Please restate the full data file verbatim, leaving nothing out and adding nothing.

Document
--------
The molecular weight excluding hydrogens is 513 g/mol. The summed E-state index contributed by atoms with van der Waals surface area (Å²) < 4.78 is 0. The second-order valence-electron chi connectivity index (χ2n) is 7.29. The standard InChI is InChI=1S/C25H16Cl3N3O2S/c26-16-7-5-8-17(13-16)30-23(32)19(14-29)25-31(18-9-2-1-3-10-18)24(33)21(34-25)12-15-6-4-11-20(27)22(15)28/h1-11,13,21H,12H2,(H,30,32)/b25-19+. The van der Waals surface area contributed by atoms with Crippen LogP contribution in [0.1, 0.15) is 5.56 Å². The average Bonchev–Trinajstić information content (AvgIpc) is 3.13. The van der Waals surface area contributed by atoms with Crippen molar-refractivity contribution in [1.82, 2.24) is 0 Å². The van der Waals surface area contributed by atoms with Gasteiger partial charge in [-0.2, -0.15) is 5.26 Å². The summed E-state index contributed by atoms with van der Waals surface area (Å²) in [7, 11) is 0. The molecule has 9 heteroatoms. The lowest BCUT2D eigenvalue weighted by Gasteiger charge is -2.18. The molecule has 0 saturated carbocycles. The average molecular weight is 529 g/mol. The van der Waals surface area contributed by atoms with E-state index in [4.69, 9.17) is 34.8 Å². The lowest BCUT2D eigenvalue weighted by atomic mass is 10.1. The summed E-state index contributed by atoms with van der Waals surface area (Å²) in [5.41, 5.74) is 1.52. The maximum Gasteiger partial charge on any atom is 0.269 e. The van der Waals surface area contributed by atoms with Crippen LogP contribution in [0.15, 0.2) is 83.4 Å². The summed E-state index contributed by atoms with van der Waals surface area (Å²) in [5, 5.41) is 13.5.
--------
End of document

The molecular weight excluding hydrogens is 513 g/mol. The summed E-state index contributed by atoms with van der Waals surface area (Å²) < 4.78 is 0. The second-order valence-electron chi connectivity index (χ2n) is 7.29. The standard InChI is InChI=1S/C25H16Cl3N3O2S/c26-16-7-5-8-17(13-16)30-23(32)19(14-29)25-31(18-9-2-1-3-10-18)24(33)21(34-25)12-15-6-4-11-20(27)22(15)28/h1-11,13,21H,12H2,(H,30,32)/b25-19+. The van der Waals surface area contributed by atoms with Crippen LogP contribution in [0.1, 0.15) is 5.56 Å². The average Bonchev–Trinajstić information content (AvgIpc) is 3.13. The van der Waals surface area contributed by atoms with Crippen molar-refractivity contribution in [1.82, 2.24) is 0 Å². The van der Waals surface area contributed by atoms with Gasteiger partial charge in [-0.2, -0.15) is 5.26 Å². The summed E-state index contributed by atoms with van der Waals surface area (Å²) in [7, 11) is 0. The molecule has 9 heteroatoms. The lowest BCUT2D eigenvalue weighted by Gasteiger charge is -2.18. The molecule has 0 saturated carbocycles. The average molecular weight is 529 g/mol. The van der Waals surface area contributed by atoms with E-state index in [4.69, 9.17) is 34.8 Å². The lowest BCUT2D eigenvalue weighted by atomic mass is 10.1. The summed E-state index contributed by atoms with van der Waals surface area (Å²) in [5.41, 5.74) is 1.52. The maximum Gasteiger partial charge on any atom is 0.269 e. The van der Waals surface area contributed by atoms with Crippen LogP contribution in [0.15, 0.2) is 83.4 Å². The summed E-state index contributed by atoms with van der Waals surface area (Å²) in [5, 5.41) is 13.5.